According to the CDC, recent estimates in the United States show that about one in six, or about 17% of children aged 3 through 17 years old have one or more developmental disabilities. This vulnerable community also experiences mental health conditions on a disproportionate scale compared to the general population – in fact, it is estimated that around 30% of all individuals with an IDD will experience a mental health condition at some point in their lifetime.

As of 2016, 7.37 million people in the United States had intellectual or developmental disabilities.  Disability impacts all of us – indeed, many of us may have a loved one or friend who has an intellectual or developmental disability, but the term ‘IDD’ still remains deeply misunderstood. Many people conflate developmental and intellectual disabilities, and make the mistake of referring to individuals with developmental disabilities as (I/DD). In fact, IDD is a shorthand for intellectual/ developmental disabilities.

Intellectual and developmental disabilities refer to two disability groupings: “Developmental Disability” is a broader umbrella term, and includes (but is not limited to) “Intellectual disabilities.” Indeed, a lot of individuals have both intellectual and developmental disabilities, but they are distinct categories of diagnosis.

Typically, the acronym IDD stands for intellectual and developmental disabilities in individuals. IDDs are deficits in intellectual functioning and adaptive functioning that are usually present at birth up to the age of 18 and uniquely impact the trajectory of an individual’s physical, intellectual, or emotional development. Many of these conditions affect multiple body parts or systems.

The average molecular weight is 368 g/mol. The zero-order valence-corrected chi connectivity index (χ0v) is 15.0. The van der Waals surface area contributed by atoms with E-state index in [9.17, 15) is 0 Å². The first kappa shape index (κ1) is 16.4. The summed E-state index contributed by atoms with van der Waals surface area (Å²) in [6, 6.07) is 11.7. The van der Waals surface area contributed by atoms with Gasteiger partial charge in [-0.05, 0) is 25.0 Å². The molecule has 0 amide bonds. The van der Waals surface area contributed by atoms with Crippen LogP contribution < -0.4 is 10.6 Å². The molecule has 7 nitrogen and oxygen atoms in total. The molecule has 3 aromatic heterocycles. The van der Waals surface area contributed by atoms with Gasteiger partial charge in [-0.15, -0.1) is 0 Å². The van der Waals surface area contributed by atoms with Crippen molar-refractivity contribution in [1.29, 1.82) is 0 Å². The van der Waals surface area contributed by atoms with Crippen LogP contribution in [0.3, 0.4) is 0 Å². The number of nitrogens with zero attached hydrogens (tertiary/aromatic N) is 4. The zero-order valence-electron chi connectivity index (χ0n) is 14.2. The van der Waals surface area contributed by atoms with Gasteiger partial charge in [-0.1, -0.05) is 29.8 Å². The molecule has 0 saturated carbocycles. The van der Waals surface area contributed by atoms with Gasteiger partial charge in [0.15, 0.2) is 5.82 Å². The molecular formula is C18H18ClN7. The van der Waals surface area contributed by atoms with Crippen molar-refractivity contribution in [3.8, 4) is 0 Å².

Diagnosing an Intellectual Disability

Diagnosis of an intellectual disability is typically made through individually administered, psychometrically valid, and culturally appropriate tests of intelligence or cognition, often assessed by the range of scores on an Intelligence Quotient (IQ) test. A full-scale IQ score of around 70 to 75 indicates a significant limitation in intellectual functioning.

The following characteristics of adaptive functioning are considered:

  1. Conceptual – language, reading, writing, math, reasoning, knowledge, memory.
  2. Social – empathy, social judgment, communication skills, the ability to follow rules and the ability to make and keep friendships.
  3. Practical – independence in areas such as personal care, job responsibilities, managing money, recreation, and organizing school and work tasks.

Intellectual disabilities typically involve problems with general mental abilities that impact functioning in two areas:

  • Intellectual functioning (such as learning, problem solving, judgment)
  • Adaptive Functioning (activities of daily life such as communication and independent living)

Developmental Disability UmbrellaWhat is the difference between an intellectual and developmental disability?

A developmental disability is a delay or impairment in cognitive ability, physical functioning, or both that begin during the developmental period (in utero until end of adolescence) and will likely last through a person’s lifetime. These delays in cognitive development can impact the ability to reason, learn, problem-solve, and other everyday social and life skills. People with developmental disabilities can experience problems with major life skills such as

  • Language
  • Movement
  • Learning
  • Self-help skills
  • Independent living